CDs are insured by the FDIC, so the only thing you have to worry about is the lack of liquidity. You can retrieve your funds, but you’ll be hit with an early withdrawal penalty, so you need to be okay with saying goodbye to that cash for a while.
By definition, long-term investments are low liquidity ventures involving big risks and big profits.
The Best Long-Term Investments Right Now
- S&P 500 Index Funds
S&P 500 index funds are based around 500 of the most prominent businesses in the United States, including Amazon, Hathaway, and Berkshire.
There is volatility to this investment, but similar to short-term corporate bond funds, the instantaneous diversification across a variety of industries does provide something of a safety net.
If all goes well, after a certain amount of time, you could be seeing as much as a 10% annual return on your investment, which is nothing to scoff at.
S&P 500 index funds are a fantastic long-scale opportunity for novice investors, as they provide portfolio diversification at the price of a comparatively low buy-in.
2. Growth Stocks
Cards on the table, growth stocks aren’t for the faint of heart, as they can fluctuate wildly over short periods, but they stand to be one of the most lucrative investments if you’re able to play the long game.
A growth stock is defined as any stock of a company with sustainable, substantial earnings, and earnings that are forecast to grow at a faster than average rate. However, don’t count on receiving dividends, as most profit is reinvested in the business.
Due to the established success of the investable companies, the buy-in-to-company earnings ratio can be a little dicey, and downturns in the market can hit hard. But if you back the right companies, the rewards will take your breath away.
3. Dividend Stock Funds
Dividend stock funds are something of a unicorn in that they can offer long-term market appreciation on your investment as well as quarterly dividends.
While dividend stocks are considered safer than growth stocks, they aren’t without risk. You’ll need to choose your stocks wisely, paying close attention to the dividend history of the company. Steady growth over longer periods is more reliable than sudden dividend booms, but no matter the horse you back, it’s always a bit of a gamble.
Any asset class that falls outside of cash, stocks, and bonds – the big three investment categories – is considered an alternative investment. Generally speaking, alternative investments are unregulated, which increases the risk factor, but as they exist outside traditional markets, they can be a fantastic way to diversify your portfolio.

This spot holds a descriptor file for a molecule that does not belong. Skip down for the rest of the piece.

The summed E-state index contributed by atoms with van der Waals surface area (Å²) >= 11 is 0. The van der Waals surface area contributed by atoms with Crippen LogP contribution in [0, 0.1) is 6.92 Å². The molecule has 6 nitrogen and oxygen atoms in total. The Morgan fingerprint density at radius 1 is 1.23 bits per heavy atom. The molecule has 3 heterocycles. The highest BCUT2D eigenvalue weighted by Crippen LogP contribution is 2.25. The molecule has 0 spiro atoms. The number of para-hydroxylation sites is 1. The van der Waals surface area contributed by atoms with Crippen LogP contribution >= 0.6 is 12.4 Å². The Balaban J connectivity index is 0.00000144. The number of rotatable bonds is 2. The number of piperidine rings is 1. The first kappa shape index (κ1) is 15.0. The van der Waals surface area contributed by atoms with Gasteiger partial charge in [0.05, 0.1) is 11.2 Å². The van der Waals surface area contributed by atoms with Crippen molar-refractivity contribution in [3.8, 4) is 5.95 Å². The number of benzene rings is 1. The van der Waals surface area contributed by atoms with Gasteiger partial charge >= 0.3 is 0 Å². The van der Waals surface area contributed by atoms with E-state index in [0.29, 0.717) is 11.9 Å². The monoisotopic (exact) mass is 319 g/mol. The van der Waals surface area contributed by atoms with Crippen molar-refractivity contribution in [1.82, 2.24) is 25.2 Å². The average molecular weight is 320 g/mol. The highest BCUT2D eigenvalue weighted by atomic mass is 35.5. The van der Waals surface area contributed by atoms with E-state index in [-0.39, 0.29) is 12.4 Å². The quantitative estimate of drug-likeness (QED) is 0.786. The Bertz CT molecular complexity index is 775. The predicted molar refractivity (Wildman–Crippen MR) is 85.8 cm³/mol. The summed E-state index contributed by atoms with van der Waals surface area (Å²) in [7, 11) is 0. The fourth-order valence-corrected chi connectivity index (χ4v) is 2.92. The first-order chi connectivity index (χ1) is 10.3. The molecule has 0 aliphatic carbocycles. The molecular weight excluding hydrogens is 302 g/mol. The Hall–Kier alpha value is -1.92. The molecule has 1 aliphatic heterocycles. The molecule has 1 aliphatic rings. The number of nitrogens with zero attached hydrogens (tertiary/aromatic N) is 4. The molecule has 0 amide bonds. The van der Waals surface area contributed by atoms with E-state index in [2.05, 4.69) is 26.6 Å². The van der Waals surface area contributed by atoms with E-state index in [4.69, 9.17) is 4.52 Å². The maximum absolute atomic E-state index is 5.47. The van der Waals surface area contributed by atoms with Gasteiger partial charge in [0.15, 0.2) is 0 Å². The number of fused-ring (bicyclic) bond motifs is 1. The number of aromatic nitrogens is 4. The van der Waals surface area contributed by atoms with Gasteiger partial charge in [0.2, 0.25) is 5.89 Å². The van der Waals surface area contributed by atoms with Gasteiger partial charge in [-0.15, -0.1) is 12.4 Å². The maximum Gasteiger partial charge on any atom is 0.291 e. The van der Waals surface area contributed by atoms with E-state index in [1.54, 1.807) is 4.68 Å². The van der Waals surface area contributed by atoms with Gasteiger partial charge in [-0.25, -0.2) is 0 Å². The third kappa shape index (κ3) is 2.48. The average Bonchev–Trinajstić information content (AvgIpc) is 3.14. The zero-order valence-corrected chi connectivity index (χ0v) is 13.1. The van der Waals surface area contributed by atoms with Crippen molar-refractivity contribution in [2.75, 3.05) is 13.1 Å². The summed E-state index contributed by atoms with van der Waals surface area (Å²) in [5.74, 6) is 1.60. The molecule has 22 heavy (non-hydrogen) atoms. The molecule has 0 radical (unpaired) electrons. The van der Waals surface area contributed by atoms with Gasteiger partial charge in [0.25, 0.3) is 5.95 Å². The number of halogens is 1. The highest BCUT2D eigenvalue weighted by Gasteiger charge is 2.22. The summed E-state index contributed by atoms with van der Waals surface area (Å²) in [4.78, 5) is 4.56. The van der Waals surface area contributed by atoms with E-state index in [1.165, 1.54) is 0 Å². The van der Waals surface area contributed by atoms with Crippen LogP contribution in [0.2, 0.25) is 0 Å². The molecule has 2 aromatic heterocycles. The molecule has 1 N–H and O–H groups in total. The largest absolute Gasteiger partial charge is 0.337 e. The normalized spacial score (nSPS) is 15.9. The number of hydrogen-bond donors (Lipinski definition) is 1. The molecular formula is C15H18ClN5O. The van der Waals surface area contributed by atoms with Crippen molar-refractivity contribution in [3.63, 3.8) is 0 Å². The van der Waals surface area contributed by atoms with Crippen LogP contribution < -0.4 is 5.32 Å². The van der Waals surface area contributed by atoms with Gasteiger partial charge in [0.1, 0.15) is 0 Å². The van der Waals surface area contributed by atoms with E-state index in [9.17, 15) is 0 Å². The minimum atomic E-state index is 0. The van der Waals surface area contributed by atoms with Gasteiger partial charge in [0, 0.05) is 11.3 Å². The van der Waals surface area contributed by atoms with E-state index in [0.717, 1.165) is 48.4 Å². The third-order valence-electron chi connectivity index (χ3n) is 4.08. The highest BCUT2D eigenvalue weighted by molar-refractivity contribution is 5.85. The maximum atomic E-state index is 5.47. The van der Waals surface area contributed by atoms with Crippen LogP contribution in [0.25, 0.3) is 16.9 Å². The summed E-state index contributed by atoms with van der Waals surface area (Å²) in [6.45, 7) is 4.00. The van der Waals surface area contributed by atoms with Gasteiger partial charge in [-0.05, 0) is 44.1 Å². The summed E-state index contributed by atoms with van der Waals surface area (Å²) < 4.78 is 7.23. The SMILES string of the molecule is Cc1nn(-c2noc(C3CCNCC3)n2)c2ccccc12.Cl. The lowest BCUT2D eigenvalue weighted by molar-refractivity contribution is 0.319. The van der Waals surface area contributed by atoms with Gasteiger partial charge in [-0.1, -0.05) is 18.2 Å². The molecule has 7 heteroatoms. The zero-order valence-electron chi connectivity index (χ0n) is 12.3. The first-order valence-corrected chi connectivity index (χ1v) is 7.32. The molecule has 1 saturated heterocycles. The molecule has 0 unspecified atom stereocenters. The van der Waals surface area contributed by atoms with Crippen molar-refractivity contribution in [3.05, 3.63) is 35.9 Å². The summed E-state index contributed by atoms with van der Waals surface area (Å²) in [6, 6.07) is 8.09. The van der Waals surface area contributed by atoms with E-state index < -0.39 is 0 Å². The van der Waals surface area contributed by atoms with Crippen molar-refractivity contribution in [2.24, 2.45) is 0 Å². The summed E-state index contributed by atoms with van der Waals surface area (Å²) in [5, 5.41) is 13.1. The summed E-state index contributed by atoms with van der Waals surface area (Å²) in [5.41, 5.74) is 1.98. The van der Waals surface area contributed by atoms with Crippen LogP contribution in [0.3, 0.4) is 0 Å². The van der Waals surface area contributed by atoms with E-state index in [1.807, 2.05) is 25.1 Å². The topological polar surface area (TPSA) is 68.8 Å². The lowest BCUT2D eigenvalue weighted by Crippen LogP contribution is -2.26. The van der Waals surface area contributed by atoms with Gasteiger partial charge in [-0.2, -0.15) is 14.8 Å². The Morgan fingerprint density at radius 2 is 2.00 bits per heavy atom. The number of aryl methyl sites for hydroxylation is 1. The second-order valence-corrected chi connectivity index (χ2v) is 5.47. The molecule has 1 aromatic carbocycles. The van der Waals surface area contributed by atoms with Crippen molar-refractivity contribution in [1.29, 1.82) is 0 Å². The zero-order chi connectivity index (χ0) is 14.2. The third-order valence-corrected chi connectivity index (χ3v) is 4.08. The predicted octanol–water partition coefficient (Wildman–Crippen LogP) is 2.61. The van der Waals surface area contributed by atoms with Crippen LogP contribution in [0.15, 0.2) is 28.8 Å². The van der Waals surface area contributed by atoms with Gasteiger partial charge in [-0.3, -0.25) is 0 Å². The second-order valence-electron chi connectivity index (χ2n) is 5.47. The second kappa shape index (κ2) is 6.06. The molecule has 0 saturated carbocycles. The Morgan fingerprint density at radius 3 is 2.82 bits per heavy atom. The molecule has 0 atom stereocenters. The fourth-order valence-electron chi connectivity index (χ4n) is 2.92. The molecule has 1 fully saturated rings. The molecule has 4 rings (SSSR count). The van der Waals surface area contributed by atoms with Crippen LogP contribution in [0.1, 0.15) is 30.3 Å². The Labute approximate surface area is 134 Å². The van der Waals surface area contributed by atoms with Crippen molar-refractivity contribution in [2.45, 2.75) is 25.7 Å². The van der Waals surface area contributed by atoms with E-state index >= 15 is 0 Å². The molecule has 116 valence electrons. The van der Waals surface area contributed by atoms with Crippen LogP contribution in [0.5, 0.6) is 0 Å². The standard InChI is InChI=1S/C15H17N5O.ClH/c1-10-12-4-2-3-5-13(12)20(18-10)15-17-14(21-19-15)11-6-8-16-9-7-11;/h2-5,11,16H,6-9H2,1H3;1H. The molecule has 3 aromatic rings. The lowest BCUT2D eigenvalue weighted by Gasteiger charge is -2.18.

Best Alternative Investments Right Now
- Collectibles Through a Certified Platform
Collectibles can refer to just about anything, and normally, they’re a fairly weak investment as their value is determined by what people are willing to pay. Success in this field also requires specialist knowledge of the collectible in question and its corresponding market.
However, investing through an authority platform such as Masterworks nullifies a large portion of the risk, saves you doing the product and market research yourself, and keeps the buy-in low by splitting collectible assets into affordable shares.
2. Real Estate
Real estate may be expensive, but it also stands to be incredibly lucrative. If you set it up right, it can be quite flexible in terms of liquidity, too.
You can rent the property out and start recollecting your investment immediately, you can make improvements and flip the property for what is normally $10,000+ more than you paid for it, or you can hold on to it and sell when the market rates spike.
It takes a lot of confidence to throw your hat into the real estate arena, but there are reasons why it’s America’s favorite long-term investment.
The fact that you can get a mortgage from your bank to fund the investment is a huge bonus, especially if you strike when mortgage rates are low, and the fact that property owners are afforded multiple tax benefits doesn’t hurt either.
But do bear in mind that with ownership comes quite a lot of responsibilities, so if you’re looking for a truly passive investment, real estate might not be for you.